Afghan man is convicted in France just days after he was evacuated from Taliban-controlled Kabul
- The man, identified only as Ahmat M., was handed a 10-month suspended jail sentence for violating the terms of a surveillance order
- Ahmat M is one of five people who were placed under surveillance after their arrival in France as part of an investigation into links with the Taliban
- He had been ordered not to leave Paris suburb Noisy-le-Grand but he left zone
An Afghan man has been handed a 10-month suspended jail sentence by a French court for violating the terms of a surveillance order, just days after France evacuated him from Taliban-controlled Kabul.
The man, identified only as Ahmat M., is one of five people who were placed under surveillance after their arrival in France as part of an investigation into links with the Taliban.
One man, not Ahmat M, is suspected of working for the Taliban despite helping France evacuate nationals and Afghans in danger. He and four others deemed close to him, including Ahmat M., were placed under surveillance earlier this week.
The surveillance order included strict limits on movements and Ahmat M., who arrived at the weekend, was convicted by a court late Wednesday for straying outside of this zone.
The man, identified only as Ahmat M., is one of five people who were placed under surveillance after their arrival in France as part of an investigation into links with the Taliban. Pictured: People who fled Afghanistan land at Roissy Charles-de-Gaulle near Paris on August 17
Ahmat M., who says he was a prosecutor in Afghanistan before resuming his law studies, had been ordered not to leave the Paris suburb of Noisy-le-Grand, where he was living in a hotel with his wife, three-month-old daughter and several other family members.
But he was arrested on Monday after leaving the suburb to go to a grocery store in the 18th arrondissement of Paris
He told the court he wanted to buy medicine because he suffered from headaches and vomiting since arriving in France. In sometimes confused remarks, he said he followed a man living in the same hotel who offered to buy him these medicines, without realising that he was going to central Paris.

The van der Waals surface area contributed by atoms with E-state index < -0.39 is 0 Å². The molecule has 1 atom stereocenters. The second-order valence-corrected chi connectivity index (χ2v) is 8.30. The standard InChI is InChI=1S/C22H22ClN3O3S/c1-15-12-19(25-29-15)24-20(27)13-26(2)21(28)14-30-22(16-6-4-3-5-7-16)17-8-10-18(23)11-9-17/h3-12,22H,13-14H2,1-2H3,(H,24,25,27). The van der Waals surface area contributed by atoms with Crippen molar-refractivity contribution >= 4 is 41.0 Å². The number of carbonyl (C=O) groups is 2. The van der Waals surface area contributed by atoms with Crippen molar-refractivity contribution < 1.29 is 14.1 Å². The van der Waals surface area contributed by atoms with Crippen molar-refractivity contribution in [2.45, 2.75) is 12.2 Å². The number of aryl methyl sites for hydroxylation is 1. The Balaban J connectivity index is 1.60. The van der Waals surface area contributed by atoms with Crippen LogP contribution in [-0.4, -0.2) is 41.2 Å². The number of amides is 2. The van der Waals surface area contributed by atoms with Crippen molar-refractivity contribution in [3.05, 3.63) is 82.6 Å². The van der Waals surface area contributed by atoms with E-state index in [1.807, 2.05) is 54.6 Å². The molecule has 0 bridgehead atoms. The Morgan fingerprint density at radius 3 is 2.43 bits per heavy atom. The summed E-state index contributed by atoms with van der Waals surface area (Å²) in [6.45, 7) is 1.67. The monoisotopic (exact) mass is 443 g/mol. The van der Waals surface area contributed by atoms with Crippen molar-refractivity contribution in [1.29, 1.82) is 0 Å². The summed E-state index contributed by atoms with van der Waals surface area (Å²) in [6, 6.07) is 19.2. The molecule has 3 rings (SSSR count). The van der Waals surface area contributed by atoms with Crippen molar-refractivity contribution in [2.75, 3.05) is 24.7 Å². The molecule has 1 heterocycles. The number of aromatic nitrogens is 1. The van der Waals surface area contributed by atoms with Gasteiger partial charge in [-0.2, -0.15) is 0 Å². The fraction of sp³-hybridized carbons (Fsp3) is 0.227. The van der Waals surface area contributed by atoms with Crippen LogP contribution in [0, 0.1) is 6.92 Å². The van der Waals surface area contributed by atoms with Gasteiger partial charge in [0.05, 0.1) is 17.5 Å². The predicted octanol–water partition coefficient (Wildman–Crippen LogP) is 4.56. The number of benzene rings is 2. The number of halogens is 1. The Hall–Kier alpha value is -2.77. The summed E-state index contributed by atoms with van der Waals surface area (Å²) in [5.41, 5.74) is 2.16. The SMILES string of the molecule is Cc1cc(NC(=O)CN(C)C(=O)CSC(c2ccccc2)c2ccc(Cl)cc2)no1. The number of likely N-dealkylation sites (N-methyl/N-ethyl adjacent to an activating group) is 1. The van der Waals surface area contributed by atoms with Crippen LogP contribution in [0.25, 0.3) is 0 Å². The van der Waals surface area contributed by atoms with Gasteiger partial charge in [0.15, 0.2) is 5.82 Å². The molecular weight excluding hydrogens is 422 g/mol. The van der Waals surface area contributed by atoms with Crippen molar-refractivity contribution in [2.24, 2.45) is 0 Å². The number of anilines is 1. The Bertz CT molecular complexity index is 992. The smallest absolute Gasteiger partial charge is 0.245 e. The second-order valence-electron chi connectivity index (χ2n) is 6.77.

The other man told investigators that Ahmat M. had asked him to accompany him to Paris to buy SIM cards. Ahmat M. also insisted he was unaware of the restrictions he had to follow.
‘This is not the case of a Taliban in France, it is the case of a man who fled his country with his wife and his three-month-old daughter’ and who was arrested for ‘going to the supermarket,’ said his lawyer Alice Ouaknine.
The right has accused the government of President Emmanuel Macron of failing to carry out proper security checks while he has also faced criticism from the left who accuse him of letting down ordinary Afghans by only allowing limited numbers into France. Pictured: Afghan refugees stay in a hotel room in Paris after being evacuated from Kabul, Afghanistan
Taliban fighters stand guard at a checkpoint on the road in Kabul, Afghanistan, on Wednesday
The possibility that there could be Taliban members among the hundreds of Afghans evacuated by France over the last fortnight has ignited a storm of controversy in France, with migration set to be a prime battleground in 2022 presidential elections.
The right has accused the government of President Emmanuel Macron of failing to carry out proper security checks while he has also faced criticism from the left who accuse him of letting down ordinary Afghans by only allowing limited numbers into France.
Meanwhile, as thousands of Afghans try to flee the Taliban-controlled country, French Prime Minister Jean Castex told French radio RTL on Thursday that ‘from tomorrow evening onwards, we are not able to evacuate people from the Kabul airport’ due to the upcoming American withdrawal.
The United States and allies urged people to move away from Kabul airport on Thursday due to the threat of a terror attack by Islamic State militants as Western troops hurry to evacuate as many people as possible before an August 31 deadline.
Pressure to complete the evacuations of thousands of foreigners and Afghans who helped Western countries during the 20-year war against the Taliban has intensified, with all U.S. and allied troops due to leave the airport next week.
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